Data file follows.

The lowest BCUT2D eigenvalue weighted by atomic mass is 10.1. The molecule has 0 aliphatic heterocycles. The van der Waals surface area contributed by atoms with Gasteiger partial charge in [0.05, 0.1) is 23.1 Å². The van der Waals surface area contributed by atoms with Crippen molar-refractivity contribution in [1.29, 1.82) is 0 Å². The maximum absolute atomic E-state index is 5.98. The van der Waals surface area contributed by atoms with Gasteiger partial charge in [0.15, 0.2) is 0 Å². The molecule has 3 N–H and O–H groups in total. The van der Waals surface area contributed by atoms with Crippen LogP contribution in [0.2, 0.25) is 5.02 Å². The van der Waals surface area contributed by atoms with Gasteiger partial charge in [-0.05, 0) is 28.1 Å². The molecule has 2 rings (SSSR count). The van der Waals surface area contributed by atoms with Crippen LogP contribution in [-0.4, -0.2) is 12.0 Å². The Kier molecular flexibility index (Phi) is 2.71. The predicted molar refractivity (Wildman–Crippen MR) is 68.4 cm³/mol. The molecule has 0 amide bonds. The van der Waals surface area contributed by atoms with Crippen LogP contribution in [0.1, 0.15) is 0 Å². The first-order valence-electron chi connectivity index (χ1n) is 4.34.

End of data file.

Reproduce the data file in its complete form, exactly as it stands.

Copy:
The lowest BCUT2D eigenvalue weighted by atomic mass is 10.1. The molecule has 0 aliphatic heterocycles. The van der Waals surface area contributed by atoms with Gasteiger partial charge in [0.05, 0.1) is 23.1 Å². The van der Waals surface area contributed by atoms with Crippen molar-refractivity contribution in [1.29, 1.82) is 0 Å². The maximum absolute atomic E-state index is 5.98. The van der Waals surface area contributed by atoms with Gasteiger partial charge in [0.15, 0.2) is 0 Å². The molecule has 3 N–H and O–H groups in total. The van der Waals surface area contributed by atoms with Crippen LogP contribution in [0.2, 0.25) is 5.02 Å². The van der Waals surface area contributed by atoms with Gasteiger partial charge in [-0.05, 0) is 28.1 Å². The molecule has 2 rings (SSSR count). The van der Waals surface area contributed by atoms with Crippen LogP contribution in [-0.4, -0.2) is 12.0 Å². The Kier molecular flexibility index (Phi) is 2.71. The predicted molar refractivity (Wildman–Crippen MR) is 68.4 cm³/mol. The molecule has 0 amide bonds. The van der Waals surface area contributed by atoms with Crippen LogP contribution in [0.1, 0.15) is 0 Å². The first-order valence-electron chi connectivity index (χ1n) is 4.34.